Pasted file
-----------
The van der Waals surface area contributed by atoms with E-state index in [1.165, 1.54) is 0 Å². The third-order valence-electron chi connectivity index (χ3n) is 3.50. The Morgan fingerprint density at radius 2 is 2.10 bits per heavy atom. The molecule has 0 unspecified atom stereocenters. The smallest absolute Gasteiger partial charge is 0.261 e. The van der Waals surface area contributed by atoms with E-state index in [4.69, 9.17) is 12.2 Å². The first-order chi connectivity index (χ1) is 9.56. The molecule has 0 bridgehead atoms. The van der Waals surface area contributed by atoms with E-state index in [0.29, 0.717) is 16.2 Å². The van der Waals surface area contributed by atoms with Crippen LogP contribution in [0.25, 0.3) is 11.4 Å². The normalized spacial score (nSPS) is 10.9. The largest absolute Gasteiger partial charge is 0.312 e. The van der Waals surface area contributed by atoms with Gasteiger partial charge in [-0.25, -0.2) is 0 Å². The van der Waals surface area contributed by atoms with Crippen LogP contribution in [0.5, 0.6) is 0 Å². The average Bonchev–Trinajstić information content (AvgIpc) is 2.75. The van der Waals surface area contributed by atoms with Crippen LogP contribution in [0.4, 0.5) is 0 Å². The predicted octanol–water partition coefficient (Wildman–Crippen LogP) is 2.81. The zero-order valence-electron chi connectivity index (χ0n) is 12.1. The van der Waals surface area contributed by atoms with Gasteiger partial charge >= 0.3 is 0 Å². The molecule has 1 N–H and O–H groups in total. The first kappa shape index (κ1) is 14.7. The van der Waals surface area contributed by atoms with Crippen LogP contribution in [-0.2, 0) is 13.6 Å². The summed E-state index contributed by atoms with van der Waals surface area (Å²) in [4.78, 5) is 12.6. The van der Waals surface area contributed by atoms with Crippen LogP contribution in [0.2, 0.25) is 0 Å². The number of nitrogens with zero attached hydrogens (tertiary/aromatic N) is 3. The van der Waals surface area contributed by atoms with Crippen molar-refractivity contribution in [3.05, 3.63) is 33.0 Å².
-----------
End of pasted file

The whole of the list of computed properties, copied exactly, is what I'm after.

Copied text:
The van der Waals surface area contributed by atoms with E-state index in [1.165, 1.54) is 0 Å². The third-order valence-electron chi connectivity index (χ3n) is 3.50. The Morgan fingerprint density at radius 2 is 2.10 bits per heavy atom. The molecule has 0 unspecified atom stereocenters. The smallest absolute Gasteiger partial charge is 0.261 e. The van der Waals surface area contributed by atoms with E-state index in [4.69, 9.17) is 12.2 Å². The first-order chi connectivity index (χ1) is 9.56. The molecule has 0 bridgehead atoms. The van der Waals surface area contributed by atoms with E-state index in [0.29, 0.717) is 16.2 Å². The van der Waals surface area contributed by atoms with Crippen LogP contribution in [0.25, 0.3) is 11.4 Å². The normalized spacial score (nSPS) is 10.9. The largest absolute Gasteiger partial charge is 0.312 e. The van der Waals surface area contributed by atoms with Gasteiger partial charge in [-0.25, -0.2) is 0 Å². The van der Waals surface area contributed by atoms with Crippen LogP contribution in [0.5, 0.6) is 0 Å². The average Bonchev–Trinajstić information content (AvgIpc) is 2.75. The van der Waals surface area contributed by atoms with Crippen LogP contribution in [0.4, 0.5) is 0 Å². The predicted octanol–water partition coefficient (Wildman–Crippen LogP) is 2.81. The zero-order valence-electron chi connectivity index (χ0n) is 12.1. The van der Waals surface area contributed by atoms with Gasteiger partial charge >= 0.3 is 0 Å². The molecule has 1 N–H and O–H groups in total. The first kappa shape index (κ1) is 14.7. The van der Waals surface area contributed by atoms with Crippen LogP contribution in [-0.2, 0) is 13.6 Å². The summed E-state index contributed by atoms with van der Waals surface area (Å²) in [4.78, 5) is 12.6. The van der Waals surface area contributed by atoms with Crippen LogP contribution in [0.2, 0.25) is 0 Å². The number of nitrogens with zero attached hydrogens (tertiary/aromatic N) is 3. The van der Waals surface area contributed by atoms with Crippen molar-refractivity contribution in [3.05, 3.63) is 33.0 Å².